>500 c
        Yea now ur cookin pizza. Mine cuts off at 550F. Insulate appropriately for this cause losses and burn hazards. Use high heat appliance conductors.
        >wops
        They have like 18awg 10 amp ccts at 240 so closer to 2200w max load. If its a table top the chamber is small enough for the smaller element to heat it up to your target temp. For ref mine has two elements and can fit a laundry basket in there. Bigger the chamber, less insulation /outside temp means u need more power. If you lose heat too fast you never get to temp. NA ones are usually gas and outdoor style, except for this Amazon special here: >https://www.amazon.com/GYBER-Electric-Temperature-Multi-Layer-Adjustable/dp/B0C3M5QNYB

        Doubt its NEC/CSA approved but you get the idea.

        So ya insulate for efficiency and safety.

    • 1 month ago
      Anonymous

      nobody does 120v 3kw outlets idiot holy frick think for a second before you start typing

      • 1 month ago
        Anonymous

        reading is hard mommy

      • 1 month ago
        Anonymous

        Illiterate and dumb makes for fun. These are commonly used on RVs but are totally legal in house.

        use more yeast and proof it dumbfrick

        Ive tried that its shit regardless of proofing but to each their own. I do the dough restaurant style it either gets fridged or cooked immediately. The higher the heat the thinner and crisper I can make the pie, crust blows up nice. I also grew up with a brick oven, its far superior than other methods. Your version is the mangiacake way and to me the resultant product is just embarrasing which says a lot about you.

      • 1 month ago
        Anonymous

        Not true anon, we have TT-30 and nema 5-30 twist locks in common use. In fact my house has both of those installed. Haven't found a use for 5-30, but TT-30 I use to power my tow-behind studio apartment while it's docked to the mother ship.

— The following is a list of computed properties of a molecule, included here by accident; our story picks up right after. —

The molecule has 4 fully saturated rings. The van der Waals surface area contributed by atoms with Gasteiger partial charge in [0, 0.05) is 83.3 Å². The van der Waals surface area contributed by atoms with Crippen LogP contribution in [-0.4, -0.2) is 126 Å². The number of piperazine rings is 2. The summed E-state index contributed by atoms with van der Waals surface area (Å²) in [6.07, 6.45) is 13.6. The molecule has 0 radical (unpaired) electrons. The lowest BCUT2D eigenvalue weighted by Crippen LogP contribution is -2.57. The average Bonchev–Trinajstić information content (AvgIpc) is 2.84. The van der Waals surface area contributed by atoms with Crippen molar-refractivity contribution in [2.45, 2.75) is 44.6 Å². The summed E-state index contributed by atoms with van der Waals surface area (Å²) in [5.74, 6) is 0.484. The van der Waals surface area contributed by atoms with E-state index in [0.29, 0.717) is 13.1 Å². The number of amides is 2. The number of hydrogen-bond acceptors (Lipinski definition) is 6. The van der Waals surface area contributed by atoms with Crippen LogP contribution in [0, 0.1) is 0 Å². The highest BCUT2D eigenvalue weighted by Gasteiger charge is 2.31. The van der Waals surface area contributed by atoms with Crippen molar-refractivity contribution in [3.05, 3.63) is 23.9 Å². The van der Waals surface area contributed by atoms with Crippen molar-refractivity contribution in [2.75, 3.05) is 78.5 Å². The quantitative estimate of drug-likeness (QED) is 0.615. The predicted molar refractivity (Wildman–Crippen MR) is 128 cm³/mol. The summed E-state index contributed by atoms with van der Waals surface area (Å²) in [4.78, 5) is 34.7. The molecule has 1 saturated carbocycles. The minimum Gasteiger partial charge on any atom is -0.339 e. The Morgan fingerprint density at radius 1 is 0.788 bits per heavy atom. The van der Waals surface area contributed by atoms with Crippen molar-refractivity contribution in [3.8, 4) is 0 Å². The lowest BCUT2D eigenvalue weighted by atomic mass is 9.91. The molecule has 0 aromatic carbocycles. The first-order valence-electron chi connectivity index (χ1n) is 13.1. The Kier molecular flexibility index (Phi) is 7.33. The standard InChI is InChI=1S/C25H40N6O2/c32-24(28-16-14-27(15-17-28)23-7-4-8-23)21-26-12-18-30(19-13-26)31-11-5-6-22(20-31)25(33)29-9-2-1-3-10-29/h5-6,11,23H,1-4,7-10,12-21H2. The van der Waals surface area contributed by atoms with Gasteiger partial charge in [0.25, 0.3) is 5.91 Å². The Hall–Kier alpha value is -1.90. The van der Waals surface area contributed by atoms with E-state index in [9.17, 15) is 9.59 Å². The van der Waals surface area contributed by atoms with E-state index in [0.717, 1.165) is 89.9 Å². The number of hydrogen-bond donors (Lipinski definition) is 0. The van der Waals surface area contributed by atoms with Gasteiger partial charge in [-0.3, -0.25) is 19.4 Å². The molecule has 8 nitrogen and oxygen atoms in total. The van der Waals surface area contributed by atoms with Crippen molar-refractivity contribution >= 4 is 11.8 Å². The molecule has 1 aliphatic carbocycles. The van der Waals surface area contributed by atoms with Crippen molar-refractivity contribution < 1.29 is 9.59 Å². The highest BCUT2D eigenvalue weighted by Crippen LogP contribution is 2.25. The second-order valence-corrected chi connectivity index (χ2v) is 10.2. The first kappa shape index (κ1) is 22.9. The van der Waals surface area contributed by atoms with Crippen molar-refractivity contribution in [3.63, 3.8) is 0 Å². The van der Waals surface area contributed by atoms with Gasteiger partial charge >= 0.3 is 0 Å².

4. 1 month ago
    Anonymous

    pizza ovens are a meme. 420F and a brush of garlic oil makes the perfect crust.

    • 1 month ago
      Anonymous

      take your meds and cook an actual pizza 420 it dont rise for shit you end up making a soft taco wrap with toppings.

      It would be cheaper and easier to use propane

      This is what I was going to say. Use a damn grill and do it outside at this point.

      yes except my winters which dip to - 40c but the ultimate is in the bbq with a stone albeit size may be a factor. hence the garage stove/oven

      • 1 month ago
        Anonymous

        use more yeast and proof it dumbfrick

        • 1 month ago
          Anonymous

          >proof it
          Zymurgy passed the point that yeast needs proofing at least 40 years ago.

          • 1 month ago
            Anonymous

            I think he means let it rise a little bit after you form the dough.

  5. 1 month ago
    Anonymous

    It would be cheaper and easier to use propane

    • 1 month ago
      Anonymous

      This is what I was going to say. Use a damn grill and do it outside at this point.

      • 1 month ago
        Anonymous

        It would be cheaper and easier to use propane

        I have been living in Eastern Europe for a few years now and my shitty cheap electric pizza oven is so stupidly ez to use to produce perfect pizzas that I cannot go back to using propane, doing it outside, etc

  6. 1 month ago
    Anonymous

    >240v heater 3000W
    >draws 12.5A
    >plug into 120V
    >still draws 12.5A
    >its a 1500W heater now

  7. 1 month ago
    Anonymous

    BRick poizza oven maybe?